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I am used to symphonic orchestras playing classical music which does not take a rhythm as a constant, but rather as a variable which could be adjusted based on stylistic demands of the context (I think one of the greatest examples could be Bedřich Smetana's poem Vltava, where the tempo is rather slow in the beginning, symbolizing the springs of the river and then when the melody develops the beat becomes stronger and faster symbolizing strong current and power). In this case we understand that the conductor is the person who controls this variable.

However, recently I have listened to Swedish Radio Symphony Orchestra playing music from videogames. Some of them have a very powerful beat and strong feeling of "being in a pocket", like the second part of Skyrim's "The Dragonborn Comes". How does the "groove" stays strong for a long time in a 100+ people ensemble? Is this solely the conductor's achievement or is that rather a "collective feeling" (like the idea of "crowd wisdom", where people on average could be very precise)?

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    Consumate, experienced musicians ought to be able to keep to a strict tempo! Especially with a good conductor. Just like you follow the tempo your conductor gives, with variations, so they follow without. Doubt anyone needs a click track! – Tim Apr 13 at 11:29
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    Related question and here. – guidot Apr 13 at 11:43
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I have worked in all kinds of settings, classical orchestras, Big band Jazz groups, small groups, etc. I think that for a small group being in the pocket or holding a groove is an easier thing to do, at least in theory. The players can see each other, and there is a degree of "conducting" going. I used to sit in front of the rhythm section in a big band in college and the drummer could accent my solos in the just the right place without any rehearsals (and they were different every time). He said to it was easy because I was telegraphing what I was going to do with my body language.

This is hard to do in a 100+ person orchestra and a conductor is needed. There is no reason for an orchestra to be sloppy with time. But I think it is the conductor who is driving. With enough practice all the team members should have a "feel" for what's coming but they have to be open to following the conductor.

I have never heard an orchestra keep the beat poorly, this is a basic element of music. But there some grooves that are very laid back. An example is the en clave' Latin groove. As it was described to me it's a grouping of 5 beats but cannot be strictly counted like 5/4 time. The placement of clicks is so loose that you have to feel the entire measure and any attempt of quantify it in terms of fractions of a beat will lose the groove. I think really heavy delayed back beats in greasy funk follow a similar patter. Everyone needs to know it, feel it, and it likely works better in a small (or small-ish) group (Parliament was a large band but not a 100+ orchestra).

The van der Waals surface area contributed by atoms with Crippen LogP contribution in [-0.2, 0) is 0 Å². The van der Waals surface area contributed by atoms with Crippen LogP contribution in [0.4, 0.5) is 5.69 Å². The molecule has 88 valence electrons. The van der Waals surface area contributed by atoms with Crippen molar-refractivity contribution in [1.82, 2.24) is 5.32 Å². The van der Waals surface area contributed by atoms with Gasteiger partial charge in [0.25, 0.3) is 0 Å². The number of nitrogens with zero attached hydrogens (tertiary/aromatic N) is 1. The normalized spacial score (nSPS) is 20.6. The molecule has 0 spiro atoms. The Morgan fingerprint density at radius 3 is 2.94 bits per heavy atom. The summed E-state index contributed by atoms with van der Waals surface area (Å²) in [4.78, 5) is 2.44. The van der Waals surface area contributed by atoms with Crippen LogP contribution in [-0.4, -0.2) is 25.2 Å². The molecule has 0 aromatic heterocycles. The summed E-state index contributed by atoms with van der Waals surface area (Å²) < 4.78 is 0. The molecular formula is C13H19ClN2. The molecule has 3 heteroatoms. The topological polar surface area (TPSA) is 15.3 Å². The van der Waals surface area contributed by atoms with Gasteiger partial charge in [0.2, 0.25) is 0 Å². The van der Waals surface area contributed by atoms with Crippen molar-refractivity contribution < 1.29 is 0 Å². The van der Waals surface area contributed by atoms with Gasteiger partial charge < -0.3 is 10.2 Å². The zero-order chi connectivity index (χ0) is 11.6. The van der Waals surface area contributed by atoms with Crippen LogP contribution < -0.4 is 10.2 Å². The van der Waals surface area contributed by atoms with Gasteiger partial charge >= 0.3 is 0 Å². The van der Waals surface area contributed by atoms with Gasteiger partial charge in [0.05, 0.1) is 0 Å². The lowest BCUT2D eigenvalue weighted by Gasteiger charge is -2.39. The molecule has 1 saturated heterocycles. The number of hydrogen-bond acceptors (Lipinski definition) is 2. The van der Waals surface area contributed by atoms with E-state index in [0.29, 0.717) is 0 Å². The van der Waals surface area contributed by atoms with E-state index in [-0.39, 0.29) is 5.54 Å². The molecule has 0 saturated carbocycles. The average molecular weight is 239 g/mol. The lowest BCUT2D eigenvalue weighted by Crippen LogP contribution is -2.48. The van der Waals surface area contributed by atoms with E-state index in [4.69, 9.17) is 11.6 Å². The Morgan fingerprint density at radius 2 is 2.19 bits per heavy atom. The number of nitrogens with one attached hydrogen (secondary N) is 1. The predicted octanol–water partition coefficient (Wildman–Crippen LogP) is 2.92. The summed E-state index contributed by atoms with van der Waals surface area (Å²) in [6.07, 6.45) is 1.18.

In my experience when very large orchestras play modern pieces they tend to lose the groove and acquire a more tight march-like feel, imo due to everyone following the leader's beat rather than "feeling it". But I do not think it's impossible for an orchestra to generate a greasy groove. That would be very impressive.

In terms of "crowd wisdom" I am not sure what you mean but every musician should have an internal metronome. That's part of the training. I had conductor who would famously start every practice with "Everybody here counts, some more that others...". But everyone must count together.

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  • Sure everyone has an internal metronome (otherwise we wouldn't use real ones, right?), and I think everyone knows how it works in small groups. But things could be totally different in a large group without percussion and I guess most of us, hobby guys, don't really know how it works, hence the question. So we can agree on something like (roughly) 70% is the conductor leading the orchestra and 30% is everyone's internal feeling? – eugen-fried Apr 13 at 16:03
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I'm not sure why you are asking this since you're aware that there is a conductor! The name for musicians who don't watch the conductor to make sure they are following the beat (as well as dynamics and tonality) is "fired."

Now, there are large ensembles which run sans conductor. A Far Cry is my favorite local (Boston MA) example. They work first by rehearsing (surprise!) and then largely by following the section leads, who in turn are watching each other.

In general, small groups such as trios, quartets,... up to maybe 10 players operate without a conductor by watching each other, being aware who has the lead at any point and letting them drive the expressiveness.

If your blues/rock/jazz group is not watching a leader then you have problems :-( .

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There were grooves long before there were computers!

The REALLY clever thing a good conductor does is 'rubato'. The tempo ebbs and flows, but there IS a constant, metronomic underlying beat. A second-class conductor keeps changing tempo, a first-class one is aware of the pulse and just BENDS it, weaves around it...

I'm not saying there aren't explicit tempo changes as well. Just talking about that wonderful synthesis of constancy and freedom. A flexible groove.

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The groove is in the music not in the computer.

Bernstein said in a documentary “my love to the 3 Orchestras” (N.Y., Vienna, Berlin: This is like having sex.

He certainly meant what you are asking about. It is not the conductor alone - it is the wave of all together.

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